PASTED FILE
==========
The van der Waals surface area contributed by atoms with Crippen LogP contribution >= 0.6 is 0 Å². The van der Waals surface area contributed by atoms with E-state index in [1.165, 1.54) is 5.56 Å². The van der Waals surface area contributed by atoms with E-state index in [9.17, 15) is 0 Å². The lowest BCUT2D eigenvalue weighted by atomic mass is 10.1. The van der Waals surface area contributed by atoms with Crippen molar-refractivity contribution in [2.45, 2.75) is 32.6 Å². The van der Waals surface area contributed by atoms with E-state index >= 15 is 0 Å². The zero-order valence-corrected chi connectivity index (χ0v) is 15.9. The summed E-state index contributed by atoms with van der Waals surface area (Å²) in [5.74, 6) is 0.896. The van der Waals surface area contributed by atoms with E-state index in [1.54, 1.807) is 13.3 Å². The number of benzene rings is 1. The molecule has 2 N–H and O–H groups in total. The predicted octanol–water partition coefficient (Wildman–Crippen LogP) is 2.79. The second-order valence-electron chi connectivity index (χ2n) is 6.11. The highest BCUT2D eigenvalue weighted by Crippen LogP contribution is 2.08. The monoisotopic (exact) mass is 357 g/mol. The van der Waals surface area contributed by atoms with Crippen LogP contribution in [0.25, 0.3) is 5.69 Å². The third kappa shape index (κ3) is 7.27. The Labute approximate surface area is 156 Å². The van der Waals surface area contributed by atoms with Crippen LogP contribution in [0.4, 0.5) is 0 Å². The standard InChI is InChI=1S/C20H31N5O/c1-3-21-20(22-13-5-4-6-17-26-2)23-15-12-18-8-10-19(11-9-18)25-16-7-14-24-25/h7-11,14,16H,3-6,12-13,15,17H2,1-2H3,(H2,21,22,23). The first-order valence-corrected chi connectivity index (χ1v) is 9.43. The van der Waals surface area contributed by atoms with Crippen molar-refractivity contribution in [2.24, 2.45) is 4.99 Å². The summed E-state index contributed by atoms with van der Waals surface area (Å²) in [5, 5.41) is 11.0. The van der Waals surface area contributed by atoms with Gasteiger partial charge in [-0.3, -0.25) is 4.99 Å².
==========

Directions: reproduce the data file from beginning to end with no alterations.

The van der Waals surface area contributed by atoms with Crippen LogP contribution >= 0.6 is 0 Å². The van der Waals surface area contributed by atoms with E-state index in [1.165, 1.54) is 5.56 Å². The van der Waals surface area contributed by atoms with E-state index in [9.17, 15) is 0 Å². The lowest BCUT2D eigenvalue weighted by atomic mass is 10.1. The van der Waals surface area contributed by atoms with Crippen molar-refractivity contribution in [2.45, 2.75) is 32.6 Å². The van der Waals surface area contributed by atoms with E-state index >= 15 is 0 Å². The zero-order valence-corrected chi connectivity index (χ0v) is 15.9. The summed E-state index contributed by atoms with van der Waals surface area (Å²) in [5.74, 6) is 0.896. The van der Waals surface area contributed by atoms with E-state index in [1.54, 1.807) is 13.3 Å². The number of benzene rings is 1. The molecule has 2 N–H and O–H groups in total. The predicted octanol–water partition coefficient (Wildman–Crippen LogP) is 2.79. The second-order valence-electron chi connectivity index (χ2n) is 6.11. The highest BCUT2D eigenvalue weighted by Crippen LogP contribution is 2.08. The monoisotopic (exact) mass is 357 g/mol. The van der Waals surface area contributed by atoms with Crippen LogP contribution in [0.25, 0.3) is 5.69 Å². The third kappa shape index (κ3) is 7.27. The Labute approximate surface area is 156 Å². The van der Waals surface area contributed by atoms with Crippen LogP contribution in [0.4, 0.5) is 0 Å². The standard InChI is InChI=1S/C20H31N5O/c1-3-21-20(22-13-5-4-6-17-26-2)23-15-12-18-8-10-19(11-9-18)25-16-7-14-24-25/h7-11,14,16H,3-6,12-13,15,17H2,1-2H3,(H2,21,22,23). The first-order valence-corrected chi connectivity index (χ1v) is 9.43. The van der Waals surface area contributed by atoms with Crippen molar-refractivity contribution in [2.24, 2.45) is 4.99 Å². The summed E-state index contributed by atoms with van der Waals surface area (Å²) in [5, 5.41) is 11.0. The van der Waals surface area contributed by atoms with Gasteiger partial charge in [-0.3, -0.25) is 4.99 Å².